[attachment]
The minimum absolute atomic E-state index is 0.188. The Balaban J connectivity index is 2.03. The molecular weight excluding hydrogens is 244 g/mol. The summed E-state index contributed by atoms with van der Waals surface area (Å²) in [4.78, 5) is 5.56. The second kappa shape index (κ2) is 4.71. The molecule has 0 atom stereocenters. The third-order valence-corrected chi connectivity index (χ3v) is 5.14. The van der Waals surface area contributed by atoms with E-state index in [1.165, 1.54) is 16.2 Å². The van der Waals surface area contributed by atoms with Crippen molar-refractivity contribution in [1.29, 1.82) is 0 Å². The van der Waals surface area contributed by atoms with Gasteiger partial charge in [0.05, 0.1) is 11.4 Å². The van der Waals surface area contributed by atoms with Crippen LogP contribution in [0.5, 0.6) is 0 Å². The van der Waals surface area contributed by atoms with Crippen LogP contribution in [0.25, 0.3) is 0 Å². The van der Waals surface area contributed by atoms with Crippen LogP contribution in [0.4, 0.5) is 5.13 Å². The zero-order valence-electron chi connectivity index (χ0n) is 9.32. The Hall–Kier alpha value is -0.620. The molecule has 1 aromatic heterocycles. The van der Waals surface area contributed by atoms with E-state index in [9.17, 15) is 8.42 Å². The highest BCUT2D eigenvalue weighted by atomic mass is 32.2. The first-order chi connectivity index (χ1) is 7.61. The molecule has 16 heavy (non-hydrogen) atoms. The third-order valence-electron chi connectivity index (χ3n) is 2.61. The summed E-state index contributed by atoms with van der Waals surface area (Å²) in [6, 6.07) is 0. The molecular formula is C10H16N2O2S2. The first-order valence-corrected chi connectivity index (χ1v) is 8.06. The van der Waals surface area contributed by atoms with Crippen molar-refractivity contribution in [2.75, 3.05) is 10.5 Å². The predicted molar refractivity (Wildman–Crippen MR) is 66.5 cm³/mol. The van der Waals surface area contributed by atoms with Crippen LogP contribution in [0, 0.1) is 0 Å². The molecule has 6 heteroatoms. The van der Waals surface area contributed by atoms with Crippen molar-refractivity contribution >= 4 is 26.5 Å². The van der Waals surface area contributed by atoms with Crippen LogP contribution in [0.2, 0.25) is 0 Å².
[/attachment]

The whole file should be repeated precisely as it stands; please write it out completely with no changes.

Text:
The minimum absolute atomic E-state index is 0.188. The Balaban J connectivity index is 2.03. The molecular weight excluding hydrogens is 244 g/mol. The summed E-state index contributed by atoms with van der Waals surface area (Å²) in [4.78, 5) is 5.56. The second kappa shape index (κ2) is 4.71. The molecule has 0 atom stereocenters. The third-order valence-corrected chi connectivity index (χ3v) is 5.14. The van der Waals surface area contributed by atoms with E-state index in [1.165, 1.54) is 16.2 Å². The van der Waals surface area contributed by atoms with Crippen molar-refractivity contribution in [1.29, 1.82) is 0 Å². The van der Waals surface area contributed by atoms with Gasteiger partial charge in [0.05, 0.1) is 11.4 Å². The van der Waals surface area contributed by atoms with Crippen LogP contribution in [0.5, 0.6) is 0 Å². The van der Waals surface area contributed by atoms with Crippen LogP contribution in [0.25, 0.3) is 0 Å². The van der Waals surface area contributed by atoms with Crippen LogP contribution in [0.4, 0.5) is 5.13 Å². The zero-order valence-electron chi connectivity index (χ0n) is 9.32. The Hall–Kier alpha value is -0.620. The molecule has 1 aromatic heterocycles. The van der Waals surface area contributed by atoms with E-state index in [9.17, 15) is 8.42 Å². The highest BCUT2D eigenvalue weighted by atomic mass is 32.2. The first-order chi connectivity index (χ1) is 7.61. The molecule has 16 heavy (non-hydrogen) atoms. The third-order valence-electron chi connectivity index (χ3n) is 2.61. The summed E-state index contributed by atoms with van der Waals surface area (Å²) in [6, 6.07) is 0. The molecular formula is C10H16N2O2S2. The first-order valence-corrected chi connectivity index (χ1v) is 8.06. The van der Waals surface area contributed by atoms with Crippen molar-refractivity contribution in [2.75, 3.05) is 10.5 Å². The predicted molar refractivity (Wildman–Crippen MR) is 66.5 cm³/mol. The van der Waals surface area contributed by atoms with Crippen LogP contribution in [0, 0.1) is 0 Å². The molecule has 6 heteroatoms. The van der Waals surface area contributed by atoms with Crippen molar-refractivity contribution >= 4 is 26.5 Å². The van der Waals surface area contributed by atoms with Crippen LogP contribution in [0.2, 0.25) is 0 Å².